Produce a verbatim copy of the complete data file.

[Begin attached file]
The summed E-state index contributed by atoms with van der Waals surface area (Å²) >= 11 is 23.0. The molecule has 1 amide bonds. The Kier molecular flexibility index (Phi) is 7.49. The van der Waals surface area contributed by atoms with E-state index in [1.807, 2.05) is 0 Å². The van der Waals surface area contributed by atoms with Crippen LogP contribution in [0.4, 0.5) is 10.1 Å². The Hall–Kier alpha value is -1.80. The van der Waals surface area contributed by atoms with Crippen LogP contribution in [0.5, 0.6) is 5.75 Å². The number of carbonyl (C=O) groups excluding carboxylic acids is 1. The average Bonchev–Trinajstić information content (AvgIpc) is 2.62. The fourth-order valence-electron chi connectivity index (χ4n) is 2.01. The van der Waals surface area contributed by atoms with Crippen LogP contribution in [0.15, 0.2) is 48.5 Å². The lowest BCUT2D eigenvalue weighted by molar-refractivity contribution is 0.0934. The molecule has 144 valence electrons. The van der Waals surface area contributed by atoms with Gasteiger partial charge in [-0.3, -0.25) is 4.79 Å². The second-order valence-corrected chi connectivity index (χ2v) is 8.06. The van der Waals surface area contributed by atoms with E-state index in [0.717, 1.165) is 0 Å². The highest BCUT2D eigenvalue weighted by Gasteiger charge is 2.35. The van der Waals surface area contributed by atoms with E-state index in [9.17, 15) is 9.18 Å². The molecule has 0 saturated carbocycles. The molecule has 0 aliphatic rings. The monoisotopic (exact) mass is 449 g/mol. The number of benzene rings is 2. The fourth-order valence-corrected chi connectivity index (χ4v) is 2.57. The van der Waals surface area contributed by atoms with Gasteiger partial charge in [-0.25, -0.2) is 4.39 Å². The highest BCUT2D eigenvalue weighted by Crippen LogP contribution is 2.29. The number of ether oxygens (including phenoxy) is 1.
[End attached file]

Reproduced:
The summed E-state index contributed by atoms with van der Waals surface area (Å²) >= 11 is 23.0. The molecule has 1 amide bonds. The Kier molecular flexibility index (Phi) is 7.49. The van der Waals surface area contributed by atoms with E-state index in [1.807, 2.05) is 0 Å². The van der Waals surface area contributed by atoms with Crippen LogP contribution in [0.4, 0.5) is 10.1 Å². The Hall–Kier alpha value is -1.80. The van der Waals surface area contributed by atoms with Crippen LogP contribution in [0.5, 0.6) is 5.75 Å². The number of carbonyl (C=O) groups excluding carboxylic acids is 1. The average Bonchev–Trinajstić information content (AvgIpc) is 2.62. The fourth-order valence-electron chi connectivity index (χ4n) is 2.01. The van der Waals surface area contributed by atoms with Crippen LogP contribution in [0.15, 0.2) is 48.5 Å². The lowest BCUT2D eigenvalue weighted by molar-refractivity contribution is 0.0934. The molecule has 144 valence electrons. The van der Waals surface area contributed by atoms with Gasteiger partial charge in [-0.3, -0.25) is 4.79 Å². The second-order valence-corrected chi connectivity index (χ2v) is 8.06. The van der Waals surface area contributed by atoms with E-state index in [0.717, 1.165) is 0 Å². The highest BCUT2D eigenvalue weighted by Gasteiger charge is 2.35. The van der Waals surface area contributed by atoms with E-state index in [9.17, 15) is 9.18 Å². The molecule has 0 saturated carbocycles. The molecule has 0 aliphatic rings. The monoisotopic (exact) mass is 449 g/mol. The number of benzene rings is 2. The fourth-order valence-corrected chi connectivity index (χ4v) is 2.57. The van der Waals surface area contributed by atoms with Gasteiger partial charge in [-0.25, -0.2) is 4.39 Å². The highest BCUT2D eigenvalue weighted by Crippen LogP contribution is 2.29. The number of ether oxygens (including phenoxy) is 1.